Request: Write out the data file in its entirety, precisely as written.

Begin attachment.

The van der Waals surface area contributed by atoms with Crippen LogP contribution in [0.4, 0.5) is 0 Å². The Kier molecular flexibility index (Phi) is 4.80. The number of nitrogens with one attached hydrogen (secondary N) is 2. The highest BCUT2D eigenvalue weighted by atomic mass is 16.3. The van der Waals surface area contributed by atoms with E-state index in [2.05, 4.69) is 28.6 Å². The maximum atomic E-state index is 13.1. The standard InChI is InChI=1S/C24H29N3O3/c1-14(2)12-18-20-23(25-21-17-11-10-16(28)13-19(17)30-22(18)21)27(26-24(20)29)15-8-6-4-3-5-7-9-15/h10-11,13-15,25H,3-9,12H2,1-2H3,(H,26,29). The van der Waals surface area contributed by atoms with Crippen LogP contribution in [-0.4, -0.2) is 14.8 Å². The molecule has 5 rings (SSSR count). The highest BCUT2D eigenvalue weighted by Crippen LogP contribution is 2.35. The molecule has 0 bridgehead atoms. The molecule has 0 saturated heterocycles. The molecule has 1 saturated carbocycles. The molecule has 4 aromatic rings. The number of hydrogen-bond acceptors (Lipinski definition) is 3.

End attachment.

The van der Waals surface area contributed by atoms with Crippen LogP contribution in [0.4, 0.5) is 0 Å². The Kier molecular flexibility index (Phi) is 4.80. The number of nitrogens with one attached hydrogen (secondary N) is 2. The highest BCUT2D eigenvalue weighted by atomic mass is 16.3. The van der Waals surface area contributed by atoms with E-state index in [2.05, 4.69) is 28.6 Å². The maximum atomic E-state index is 13.1. The standard InChI is InChI=1S/C24H29N3O3/c1-14(2)12-18-20-23(25-21-17-11-10-16(28)13-19(17)30-22(18)21)27(26-24(20)29)15-8-6-4-3-5-7-9-15/h10-11,13-15,25H,3-9,12H2,1-2H3,(H,26,29). The van der Waals surface area contributed by atoms with Crippen LogP contribution in [-0.4, -0.2) is 14.8 Å². The molecule has 5 rings (SSSR count). The highest BCUT2D eigenvalue weighted by Crippen LogP contribution is 2.35. The molecule has 0 bridgehead atoms. The molecule has 0 saturated heterocycles. The molecule has 1 saturated carbocycles. The molecule has 4 aromatic rings. The number of hydrogen-bond acceptors (Lipinski definition) is 3.